National Ranking: 39
After a three-year run which saw North Carolina win the ACC Coastal in 2015 and finish no worse than a tie for third the other two seasons, the Tar Heels are practically starting over. Six starters return on each side, but the offense is looking to replace a most, if not all, of its production. The defense will have a new coordinator running things and hopefully will hold up better against the run than it did in 2016. Even though the Coastal seems wide open once again, it would be somewhat of a surprise to see this Tar Heels team among the contenders.
Previewing North Carolina Football’s Offense for 2017
If North Carolina again fields a high-powered offense that has become its trademark, it will do so despite major personnel changes. The Tar Heels lost 99.0 percent of their rushing yards, 98.3 percent of their passing yards, 70.5 percent of their receiving yards and 85.7 percent of their scoring from a year ago.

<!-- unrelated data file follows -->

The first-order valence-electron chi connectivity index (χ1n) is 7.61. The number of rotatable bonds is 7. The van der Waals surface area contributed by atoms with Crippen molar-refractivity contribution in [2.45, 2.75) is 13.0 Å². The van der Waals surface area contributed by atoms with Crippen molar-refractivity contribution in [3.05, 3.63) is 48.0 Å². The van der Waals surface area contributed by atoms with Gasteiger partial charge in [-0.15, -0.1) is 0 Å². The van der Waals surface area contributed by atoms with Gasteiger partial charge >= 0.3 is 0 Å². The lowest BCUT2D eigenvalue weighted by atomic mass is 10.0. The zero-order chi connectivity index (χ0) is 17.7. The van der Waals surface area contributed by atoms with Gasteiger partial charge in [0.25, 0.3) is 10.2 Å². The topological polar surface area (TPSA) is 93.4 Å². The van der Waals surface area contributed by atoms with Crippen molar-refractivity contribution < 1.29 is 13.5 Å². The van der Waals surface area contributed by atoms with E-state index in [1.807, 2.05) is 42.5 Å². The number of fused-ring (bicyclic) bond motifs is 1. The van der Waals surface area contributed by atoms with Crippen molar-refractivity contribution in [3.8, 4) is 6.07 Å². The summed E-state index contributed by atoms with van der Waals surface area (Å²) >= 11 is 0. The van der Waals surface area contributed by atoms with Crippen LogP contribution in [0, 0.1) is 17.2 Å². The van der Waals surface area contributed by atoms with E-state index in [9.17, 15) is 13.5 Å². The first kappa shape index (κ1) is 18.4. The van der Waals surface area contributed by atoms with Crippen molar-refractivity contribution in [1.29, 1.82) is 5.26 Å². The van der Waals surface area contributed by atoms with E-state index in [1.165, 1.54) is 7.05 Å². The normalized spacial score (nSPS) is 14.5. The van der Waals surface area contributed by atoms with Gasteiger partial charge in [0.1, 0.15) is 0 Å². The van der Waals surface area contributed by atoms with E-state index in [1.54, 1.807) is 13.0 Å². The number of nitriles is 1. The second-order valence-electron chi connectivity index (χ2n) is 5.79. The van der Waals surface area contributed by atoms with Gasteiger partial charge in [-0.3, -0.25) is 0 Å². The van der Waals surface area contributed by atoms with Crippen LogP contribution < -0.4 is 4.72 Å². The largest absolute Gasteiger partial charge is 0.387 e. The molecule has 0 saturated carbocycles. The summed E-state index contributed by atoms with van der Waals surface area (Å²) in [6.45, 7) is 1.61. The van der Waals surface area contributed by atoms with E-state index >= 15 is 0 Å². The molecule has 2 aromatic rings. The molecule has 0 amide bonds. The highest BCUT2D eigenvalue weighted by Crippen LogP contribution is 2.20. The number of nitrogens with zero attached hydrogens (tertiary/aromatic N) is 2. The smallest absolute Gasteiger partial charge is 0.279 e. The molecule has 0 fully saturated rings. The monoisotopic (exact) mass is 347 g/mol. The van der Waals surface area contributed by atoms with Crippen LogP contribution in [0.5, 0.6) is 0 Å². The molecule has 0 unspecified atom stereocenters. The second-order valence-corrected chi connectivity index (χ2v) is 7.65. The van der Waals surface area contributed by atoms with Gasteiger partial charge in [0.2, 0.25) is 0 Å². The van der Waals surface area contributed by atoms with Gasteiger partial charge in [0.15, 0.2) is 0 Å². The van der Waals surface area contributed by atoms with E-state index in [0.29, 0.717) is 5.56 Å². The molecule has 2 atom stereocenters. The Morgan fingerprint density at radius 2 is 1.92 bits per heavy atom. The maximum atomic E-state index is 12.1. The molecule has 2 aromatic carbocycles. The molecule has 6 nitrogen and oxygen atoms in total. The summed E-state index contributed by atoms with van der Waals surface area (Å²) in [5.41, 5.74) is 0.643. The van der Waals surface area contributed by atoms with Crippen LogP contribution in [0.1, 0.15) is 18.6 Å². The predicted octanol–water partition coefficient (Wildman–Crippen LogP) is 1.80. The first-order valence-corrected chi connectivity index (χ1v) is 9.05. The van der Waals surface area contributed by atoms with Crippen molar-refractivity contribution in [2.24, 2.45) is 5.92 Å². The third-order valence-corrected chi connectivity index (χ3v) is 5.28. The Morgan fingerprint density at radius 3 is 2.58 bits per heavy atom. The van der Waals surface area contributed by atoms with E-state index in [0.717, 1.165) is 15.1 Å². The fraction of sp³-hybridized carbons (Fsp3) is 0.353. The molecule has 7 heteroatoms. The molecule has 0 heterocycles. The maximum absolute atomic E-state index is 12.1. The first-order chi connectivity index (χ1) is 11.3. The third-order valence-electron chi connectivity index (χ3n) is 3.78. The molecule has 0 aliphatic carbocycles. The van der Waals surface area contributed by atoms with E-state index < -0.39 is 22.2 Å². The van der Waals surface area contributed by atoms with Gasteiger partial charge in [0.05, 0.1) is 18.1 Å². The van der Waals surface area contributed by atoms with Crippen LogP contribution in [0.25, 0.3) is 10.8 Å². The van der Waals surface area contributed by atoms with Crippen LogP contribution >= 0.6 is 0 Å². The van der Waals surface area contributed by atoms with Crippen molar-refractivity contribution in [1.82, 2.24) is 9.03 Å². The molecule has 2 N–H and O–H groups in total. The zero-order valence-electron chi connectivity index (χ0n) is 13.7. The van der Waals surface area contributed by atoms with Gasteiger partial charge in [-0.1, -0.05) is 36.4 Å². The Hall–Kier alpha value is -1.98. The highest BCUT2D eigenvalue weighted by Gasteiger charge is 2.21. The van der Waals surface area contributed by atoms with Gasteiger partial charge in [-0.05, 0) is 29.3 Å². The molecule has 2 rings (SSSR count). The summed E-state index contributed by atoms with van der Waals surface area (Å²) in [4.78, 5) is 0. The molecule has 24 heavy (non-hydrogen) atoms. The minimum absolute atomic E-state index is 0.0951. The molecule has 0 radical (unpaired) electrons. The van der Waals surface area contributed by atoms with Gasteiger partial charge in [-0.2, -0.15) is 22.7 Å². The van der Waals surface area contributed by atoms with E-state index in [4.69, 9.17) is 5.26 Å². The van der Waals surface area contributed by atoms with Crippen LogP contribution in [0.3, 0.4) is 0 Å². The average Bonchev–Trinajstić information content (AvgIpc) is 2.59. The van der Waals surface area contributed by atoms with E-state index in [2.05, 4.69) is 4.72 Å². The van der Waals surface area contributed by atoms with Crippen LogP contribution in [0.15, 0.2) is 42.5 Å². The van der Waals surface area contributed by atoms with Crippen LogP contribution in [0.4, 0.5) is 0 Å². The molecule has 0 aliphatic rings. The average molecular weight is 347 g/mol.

The identity of the starting quarterback will be decided in training camp, but LSU graduate transfer Brandon Harris is the favorite. Harris is the only quarterback on the roster with starting experience, and his dual-threat ability is ideal for UNC’s spread attack. The receivers have plenty to prove, regardless of who is delivering the passes. Senior Austin Proehl is the only player on the roster with more than 275 career receiving yards.
Harris isn’t the only graduate transfer who figures to have a significant role. Stanton Truitt from Auburn will get reps in a backfield that features just one player (sophomore Jordon Brown) who had carries for UNC a year ago. Freshman Michael Carter also will get significant playing time.